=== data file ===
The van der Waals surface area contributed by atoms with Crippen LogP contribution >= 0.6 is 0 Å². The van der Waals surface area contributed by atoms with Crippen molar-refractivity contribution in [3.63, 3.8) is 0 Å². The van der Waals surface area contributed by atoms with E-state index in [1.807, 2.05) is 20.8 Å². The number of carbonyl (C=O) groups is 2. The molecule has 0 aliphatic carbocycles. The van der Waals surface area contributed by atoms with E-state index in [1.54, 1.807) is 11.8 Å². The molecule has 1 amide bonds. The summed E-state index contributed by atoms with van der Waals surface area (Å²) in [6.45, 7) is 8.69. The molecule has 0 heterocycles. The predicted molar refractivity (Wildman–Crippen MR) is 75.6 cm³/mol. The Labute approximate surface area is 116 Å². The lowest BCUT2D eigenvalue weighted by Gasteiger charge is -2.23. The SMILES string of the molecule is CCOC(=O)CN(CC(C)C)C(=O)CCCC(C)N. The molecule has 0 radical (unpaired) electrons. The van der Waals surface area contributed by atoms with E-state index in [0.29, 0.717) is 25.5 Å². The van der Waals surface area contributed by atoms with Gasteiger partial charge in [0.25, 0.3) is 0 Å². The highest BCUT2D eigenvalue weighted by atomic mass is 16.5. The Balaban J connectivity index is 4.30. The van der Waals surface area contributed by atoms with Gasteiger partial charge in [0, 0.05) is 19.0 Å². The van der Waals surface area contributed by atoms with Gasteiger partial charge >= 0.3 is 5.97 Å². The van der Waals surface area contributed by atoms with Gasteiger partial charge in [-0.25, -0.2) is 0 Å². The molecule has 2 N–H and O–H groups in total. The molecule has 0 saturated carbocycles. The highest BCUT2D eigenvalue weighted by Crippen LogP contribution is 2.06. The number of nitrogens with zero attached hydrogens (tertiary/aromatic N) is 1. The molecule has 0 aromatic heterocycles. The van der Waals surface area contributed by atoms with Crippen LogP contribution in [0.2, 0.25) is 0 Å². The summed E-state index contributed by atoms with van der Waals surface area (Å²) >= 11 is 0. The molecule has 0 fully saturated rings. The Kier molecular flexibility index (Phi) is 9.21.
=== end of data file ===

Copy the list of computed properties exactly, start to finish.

The van der Waals surface area contributed by atoms with Crippen LogP contribution >= 0.6 is 0 Å². The van der Waals surface area contributed by atoms with Crippen molar-refractivity contribution in [3.63, 3.8) is 0 Å². The van der Waals surface area contributed by atoms with E-state index in [1.807, 2.05) is 20.8 Å². The number of carbonyl (C=O) groups is 2. The molecule has 0 aliphatic carbocycles. The van der Waals surface area contributed by atoms with E-state index in [1.54, 1.807) is 11.8 Å². The molecule has 1 amide bonds. The summed E-state index contributed by atoms with van der Waals surface area (Å²) in [6.45, 7) is 8.69. The molecule has 0 heterocycles. The predicted molar refractivity (Wildman–Crippen MR) is 75.6 cm³/mol. The Labute approximate surface area is 116 Å². The lowest BCUT2D eigenvalue weighted by Gasteiger charge is -2.23. The SMILES string of the molecule is CCOC(=O)CN(CC(C)C)C(=O)CCCC(C)N. The molecule has 0 radical (unpaired) electrons. The van der Waals surface area contributed by atoms with E-state index in [0.29, 0.717) is 25.5 Å². The van der Waals surface area contributed by atoms with Gasteiger partial charge in [0.25, 0.3) is 0 Å². The highest BCUT2D eigenvalue weighted by atomic mass is 16.5. The Balaban J connectivity index is 4.30. The van der Waals surface area contributed by atoms with Gasteiger partial charge in [0, 0.05) is 19.0 Å². The van der Waals surface area contributed by atoms with Gasteiger partial charge >= 0.3 is 5.97 Å². The van der Waals surface area contributed by atoms with Gasteiger partial charge in [-0.25, -0.2) is 0 Å². The molecule has 2 N–H and O–H groups in total. The molecule has 0 saturated carbocycles. The highest BCUT2D eigenvalue weighted by Crippen LogP contribution is 2.06. The number of nitrogens with zero attached hydrogens (tertiary/aromatic N) is 1. The molecule has 0 aromatic heterocycles. The van der Waals surface area contributed by atoms with Crippen LogP contribution in [0.2, 0.25) is 0 Å². The summed E-state index contributed by atoms with van der Waals surface area (Å²) >= 11 is 0. The molecule has 0 fully saturated rings. The Kier molecular flexibility index (Phi) is 9.21.